How To Win Chess With Only A Queen

Chess Pieces Movement
Golden queen in chess with other pieces in the background

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We know you’re seeking a shortcut, a way to maybe beat your friend or dad at chess by just using your queen to decisively win but hold on…

First, you have to understand that you cannot win a chess game with only a queen that isn’t supported by another piece.

If your opponent decides to obstruct flight squares for their king (places the king can run to), that’s still considered as support.

In some cases, the attacking queen is supported by her king to checkmate the opposing king. This is commonly seen in King + Queen vs. King endgame positions where checkmate is literally forced.

In rare cases, delivering checkmate with just a queen is highly dependent on the moves made by your opponent. It’s all about taking advantage of your opponent’s errors.

Let’s look at some ways to deliver checkmate and win chess with only a queen:

Fool’s Mate

Black delivers Fool's mate with Qh4#
A Fool’s Mate

The Fool’s Mate is the quickest possible checkmate in chess where Black mates the White king in just 2 moves!

This type of mate relies heavily on a couple of disturbing blunders.

Your opponent makes a weak move to start the fool’s mate. White, for example, advances the f2 pawn in front of the kingside bishop to f3.

Screenshot 2023 11 11 at 08.56.33
1.f3 could be the start of a Fool’s Mate

This is a poor move because it achieves nothing to advance the pieces. It does not provide the bishop with a path forward.

It also occupies a good square for the g1-knight to develop to. Furthermore, it establishes a weak e1-h4 diagonal on the kingside that can be exploited.

Black must move the pawn in front of the king to counter this move. This move e6 or e5 by Black automatically creates a diagonal for the Black queen to move from d8 to h4.

But, at least for now, that is insufficient to establish the checkmate because a check by Black on the next move can be met with pawn to g3 attacking the Black queen and protecting the White king (supposing White does not go ahead with the Fool’s mate combination).

Advancing the g2 pawn to g4 now would be White’s second and fatal move as this completely exposes the h4-e1 diagonal route.

Black then strikes by moving the queen from d8 to h4. CHECKMATE, and it’s a wrap as seen in the image above.

Because of the position of the pieces on the board, this maneuver is only available to players handling the black pieces.

In theory though, Black may commit the identical mistake as White, only in opposite order. f7-f6 followed by g7-g5 does the trick assuming that White moved the e-pawn at move 1 to grant the White queen access to explore the d1-h5 diagonal.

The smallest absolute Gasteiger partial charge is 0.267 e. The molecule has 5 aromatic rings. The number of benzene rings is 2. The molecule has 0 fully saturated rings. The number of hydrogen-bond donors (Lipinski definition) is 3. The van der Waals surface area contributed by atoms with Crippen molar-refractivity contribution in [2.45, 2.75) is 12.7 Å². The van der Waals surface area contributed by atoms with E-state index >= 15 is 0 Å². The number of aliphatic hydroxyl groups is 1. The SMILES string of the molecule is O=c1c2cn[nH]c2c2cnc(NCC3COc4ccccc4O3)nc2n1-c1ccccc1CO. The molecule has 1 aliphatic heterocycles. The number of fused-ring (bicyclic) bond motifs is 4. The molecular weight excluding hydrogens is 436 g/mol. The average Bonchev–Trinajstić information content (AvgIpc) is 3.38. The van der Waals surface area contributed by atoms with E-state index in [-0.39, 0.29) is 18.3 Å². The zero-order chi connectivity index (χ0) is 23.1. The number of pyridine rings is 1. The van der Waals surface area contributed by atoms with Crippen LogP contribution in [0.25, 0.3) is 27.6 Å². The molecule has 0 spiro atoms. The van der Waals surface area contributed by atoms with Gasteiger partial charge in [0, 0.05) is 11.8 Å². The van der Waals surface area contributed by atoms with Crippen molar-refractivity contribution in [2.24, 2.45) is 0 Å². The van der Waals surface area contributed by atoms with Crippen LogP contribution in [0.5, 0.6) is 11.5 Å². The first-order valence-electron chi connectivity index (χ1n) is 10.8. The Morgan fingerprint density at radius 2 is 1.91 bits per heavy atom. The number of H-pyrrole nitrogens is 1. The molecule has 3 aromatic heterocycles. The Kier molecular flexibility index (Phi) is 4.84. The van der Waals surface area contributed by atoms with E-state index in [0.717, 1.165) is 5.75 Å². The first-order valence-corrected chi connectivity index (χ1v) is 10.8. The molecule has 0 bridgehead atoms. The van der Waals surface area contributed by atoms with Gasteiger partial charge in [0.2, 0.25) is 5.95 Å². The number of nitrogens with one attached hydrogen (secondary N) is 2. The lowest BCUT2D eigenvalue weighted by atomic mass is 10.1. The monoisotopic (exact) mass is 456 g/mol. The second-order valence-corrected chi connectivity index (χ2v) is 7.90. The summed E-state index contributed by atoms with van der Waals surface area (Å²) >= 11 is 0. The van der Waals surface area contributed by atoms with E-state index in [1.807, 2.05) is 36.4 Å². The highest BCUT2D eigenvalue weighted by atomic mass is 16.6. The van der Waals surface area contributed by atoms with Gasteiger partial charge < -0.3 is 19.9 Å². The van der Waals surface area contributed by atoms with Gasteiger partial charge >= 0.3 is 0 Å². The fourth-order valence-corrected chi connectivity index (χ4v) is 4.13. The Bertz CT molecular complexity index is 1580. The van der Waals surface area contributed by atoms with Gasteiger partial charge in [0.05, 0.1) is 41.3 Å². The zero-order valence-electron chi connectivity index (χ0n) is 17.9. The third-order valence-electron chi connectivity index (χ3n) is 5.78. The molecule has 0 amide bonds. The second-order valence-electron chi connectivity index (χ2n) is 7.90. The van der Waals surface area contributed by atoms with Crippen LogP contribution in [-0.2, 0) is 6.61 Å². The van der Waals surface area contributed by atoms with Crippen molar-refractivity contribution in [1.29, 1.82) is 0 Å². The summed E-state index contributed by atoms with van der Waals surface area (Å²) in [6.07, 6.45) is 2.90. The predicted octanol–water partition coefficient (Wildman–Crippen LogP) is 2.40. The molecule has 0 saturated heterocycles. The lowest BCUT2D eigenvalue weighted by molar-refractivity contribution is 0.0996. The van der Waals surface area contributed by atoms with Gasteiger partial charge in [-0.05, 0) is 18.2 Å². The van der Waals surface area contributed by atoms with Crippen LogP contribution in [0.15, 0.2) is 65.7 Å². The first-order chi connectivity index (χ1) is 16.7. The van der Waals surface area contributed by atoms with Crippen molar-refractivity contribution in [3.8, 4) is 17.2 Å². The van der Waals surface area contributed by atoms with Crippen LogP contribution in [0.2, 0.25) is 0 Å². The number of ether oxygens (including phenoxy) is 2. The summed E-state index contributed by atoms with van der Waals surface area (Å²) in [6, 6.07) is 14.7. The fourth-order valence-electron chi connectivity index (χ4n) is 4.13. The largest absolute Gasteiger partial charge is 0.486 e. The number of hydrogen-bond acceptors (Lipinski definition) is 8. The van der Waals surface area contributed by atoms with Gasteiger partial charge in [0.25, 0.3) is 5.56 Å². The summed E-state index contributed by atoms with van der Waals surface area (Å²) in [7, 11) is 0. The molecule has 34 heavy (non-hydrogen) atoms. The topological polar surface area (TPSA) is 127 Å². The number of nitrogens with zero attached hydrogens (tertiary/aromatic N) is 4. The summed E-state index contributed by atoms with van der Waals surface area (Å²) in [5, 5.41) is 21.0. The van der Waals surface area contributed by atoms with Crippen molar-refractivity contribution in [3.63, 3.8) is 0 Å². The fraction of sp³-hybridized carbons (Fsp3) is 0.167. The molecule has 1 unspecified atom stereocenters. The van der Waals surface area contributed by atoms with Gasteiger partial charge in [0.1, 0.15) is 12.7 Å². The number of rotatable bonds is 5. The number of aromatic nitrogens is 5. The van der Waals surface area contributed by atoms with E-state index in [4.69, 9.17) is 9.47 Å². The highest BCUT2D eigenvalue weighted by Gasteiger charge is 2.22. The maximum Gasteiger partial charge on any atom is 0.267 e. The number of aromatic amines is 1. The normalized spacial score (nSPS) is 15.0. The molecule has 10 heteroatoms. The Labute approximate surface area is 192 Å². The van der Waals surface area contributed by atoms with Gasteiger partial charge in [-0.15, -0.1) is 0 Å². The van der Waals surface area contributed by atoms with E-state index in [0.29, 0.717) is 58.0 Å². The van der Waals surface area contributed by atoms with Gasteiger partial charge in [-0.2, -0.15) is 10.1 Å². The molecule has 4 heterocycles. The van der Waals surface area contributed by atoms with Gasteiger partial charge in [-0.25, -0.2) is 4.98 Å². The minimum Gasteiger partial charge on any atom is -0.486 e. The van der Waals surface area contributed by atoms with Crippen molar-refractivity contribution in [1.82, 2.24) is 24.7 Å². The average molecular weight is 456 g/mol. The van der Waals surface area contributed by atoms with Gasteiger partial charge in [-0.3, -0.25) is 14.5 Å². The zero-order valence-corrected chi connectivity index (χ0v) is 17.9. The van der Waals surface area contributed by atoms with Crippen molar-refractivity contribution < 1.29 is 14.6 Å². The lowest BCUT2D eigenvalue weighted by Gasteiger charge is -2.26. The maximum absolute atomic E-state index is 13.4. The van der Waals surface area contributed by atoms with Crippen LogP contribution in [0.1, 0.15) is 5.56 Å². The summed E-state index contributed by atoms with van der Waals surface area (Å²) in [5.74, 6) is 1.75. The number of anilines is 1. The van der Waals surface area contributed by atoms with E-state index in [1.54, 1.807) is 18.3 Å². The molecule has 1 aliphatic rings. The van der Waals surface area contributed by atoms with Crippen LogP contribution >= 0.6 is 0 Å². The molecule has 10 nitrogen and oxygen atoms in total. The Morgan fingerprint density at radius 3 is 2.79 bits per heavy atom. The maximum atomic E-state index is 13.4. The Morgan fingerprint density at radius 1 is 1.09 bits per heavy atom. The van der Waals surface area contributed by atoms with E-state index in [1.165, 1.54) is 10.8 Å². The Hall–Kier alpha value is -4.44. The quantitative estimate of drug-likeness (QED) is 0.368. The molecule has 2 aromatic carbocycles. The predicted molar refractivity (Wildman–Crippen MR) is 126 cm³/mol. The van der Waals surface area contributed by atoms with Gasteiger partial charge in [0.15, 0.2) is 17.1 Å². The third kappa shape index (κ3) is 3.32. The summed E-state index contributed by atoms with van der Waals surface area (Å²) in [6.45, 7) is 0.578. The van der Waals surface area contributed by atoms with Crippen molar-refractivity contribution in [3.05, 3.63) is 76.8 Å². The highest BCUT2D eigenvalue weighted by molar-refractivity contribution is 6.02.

Screenshot 2023 11 11 at 09.03.19
White players can also do the Fool’s Mate

Here is the complete moves in algebraic notation: 1. e4 f6?! 2. d4 g5?? 3. Qh5#

Epaulette Mate

Epaulette Mate
Black to play and achieve the Epaulette Mate

The Fool’s mate is not the only unique situation where the queen can singlehandedly deliver checkmate.

We also have the Epaulette Mate. In this mating pattern, friendly pieces sandwich the enemy king on files or ranks at the board’s edge.

The queen then delivers the checkmate independently with or without her king’s help.

In the position above, the Black queen can confidently deliver mate on d3 because the poor White king can’t move to c1 or e1 because they are occupied by the White rooks.

It can’t also block the check or move to the c2, d2 and e2 squares because these squares are all under the control of the Black queen. Hence, it’s a checkmate.

Unlike the Fool’s Mate that happens in the opening, the Epaulette mate can happen either in the middlegame or the endgame.

These two checkmate patterns explained above are featured in our article that discusses 40 checkmate patterns suitable for beginners, intermediate and advanced players.

Final Thoughts

It’s pretty to mate your opponents with just a queen. Honestly, it makes you appear as some sort of chess master and magician.

However, we’ll not advise depending on this strategy, especially that of Fool’s mate.

Don’t always expect that your opponent will play the same sequence of moves. There’s every chance that they’ve also read materials like this, fully aware of this opening trap.

What should you focus on then?

You should prioritize following good opening chess principles. Avoid getting distracted by shadows and focus on what really matters.

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Chessforsharks Editorial Team

Our team comprises a diverse and talented team of writers and chess experts with combined 28 years of experience.

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